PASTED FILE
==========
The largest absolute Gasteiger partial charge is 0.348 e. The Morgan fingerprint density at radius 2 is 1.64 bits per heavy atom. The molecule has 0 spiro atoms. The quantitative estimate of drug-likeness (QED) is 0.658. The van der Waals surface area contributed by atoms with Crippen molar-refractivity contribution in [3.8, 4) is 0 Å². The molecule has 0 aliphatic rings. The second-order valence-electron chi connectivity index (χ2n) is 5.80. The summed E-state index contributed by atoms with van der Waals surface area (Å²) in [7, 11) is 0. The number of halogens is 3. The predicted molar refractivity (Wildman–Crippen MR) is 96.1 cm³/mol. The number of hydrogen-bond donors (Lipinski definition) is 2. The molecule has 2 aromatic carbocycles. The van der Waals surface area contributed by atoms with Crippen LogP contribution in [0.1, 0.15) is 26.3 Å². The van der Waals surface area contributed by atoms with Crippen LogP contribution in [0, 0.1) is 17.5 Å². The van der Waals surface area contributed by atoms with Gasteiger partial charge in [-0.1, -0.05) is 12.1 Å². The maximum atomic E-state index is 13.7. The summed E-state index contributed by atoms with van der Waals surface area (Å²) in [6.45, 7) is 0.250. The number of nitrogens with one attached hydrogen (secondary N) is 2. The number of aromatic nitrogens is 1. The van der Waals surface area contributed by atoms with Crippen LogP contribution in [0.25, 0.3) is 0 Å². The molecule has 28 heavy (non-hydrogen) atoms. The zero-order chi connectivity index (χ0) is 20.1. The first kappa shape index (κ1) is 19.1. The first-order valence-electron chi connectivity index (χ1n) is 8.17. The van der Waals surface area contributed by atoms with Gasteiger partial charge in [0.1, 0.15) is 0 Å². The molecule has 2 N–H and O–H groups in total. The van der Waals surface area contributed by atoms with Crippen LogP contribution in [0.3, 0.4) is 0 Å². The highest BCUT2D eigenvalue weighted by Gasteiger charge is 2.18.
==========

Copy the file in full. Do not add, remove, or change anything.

The largest absolute Gasteiger partial charge is 0.348 e. The Morgan fingerprint density at radius 2 is 1.64 bits per heavy atom. The molecule has 0 spiro atoms. The quantitative estimate of drug-likeness (QED) is 0.658. The van der Waals surface area contributed by atoms with Crippen molar-refractivity contribution in [3.8, 4) is 0 Å². The molecule has 0 aliphatic rings. The second-order valence-electron chi connectivity index (χ2n) is 5.80. The summed E-state index contributed by atoms with van der Waals surface area (Å²) in [7, 11) is 0. The number of halogens is 3. The predicted molar refractivity (Wildman–Crippen MR) is 96.1 cm³/mol. The number of hydrogen-bond donors (Lipinski definition) is 2. The molecule has 2 aromatic carbocycles. The van der Waals surface area contributed by atoms with Crippen LogP contribution in [0.1, 0.15) is 26.3 Å². The van der Waals surface area contributed by atoms with Crippen LogP contribution in [0, 0.1) is 17.5 Å². The van der Waals surface area contributed by atoms with Gasteiger partial charge in [-0.1, -0.05) is 12.1 Å². The maximum atomic E-state index is 13.7. The summed E-state index contributed by atoms with van der Waals surface area (Å²) in [6.45, 7) is 0.250. The number of nitrogens with one attached hydrogen (secondary N) is 2. The number of aromatic nitrogens is 1. The van der Waals surface area contributed by atoms with Crippen LogP contribution in [0.25, 0.3) is 0 Å². The molecule has 28 heavy (non-hydrogen) atoms. The zero-order chi connectivity index (χ0) is 20.1. The first kappa shape index (κ1) is 19.1. The first-order valence-electron chi connectivity index (χ1n) is 8.17. The van der Waals surface area contributed by atoms with Gasteiger partial charge in [0.1, 0.15) is 0 Å². The molecule has 2 N–H and O–H groups in total. The van der Waals surface area contributed by atoms with Crippen LogP contribution in [0.3, 0.4) is 0 Å². The highest BCUT2D eigenvalue weighted by Gasteiger charge is 2.18.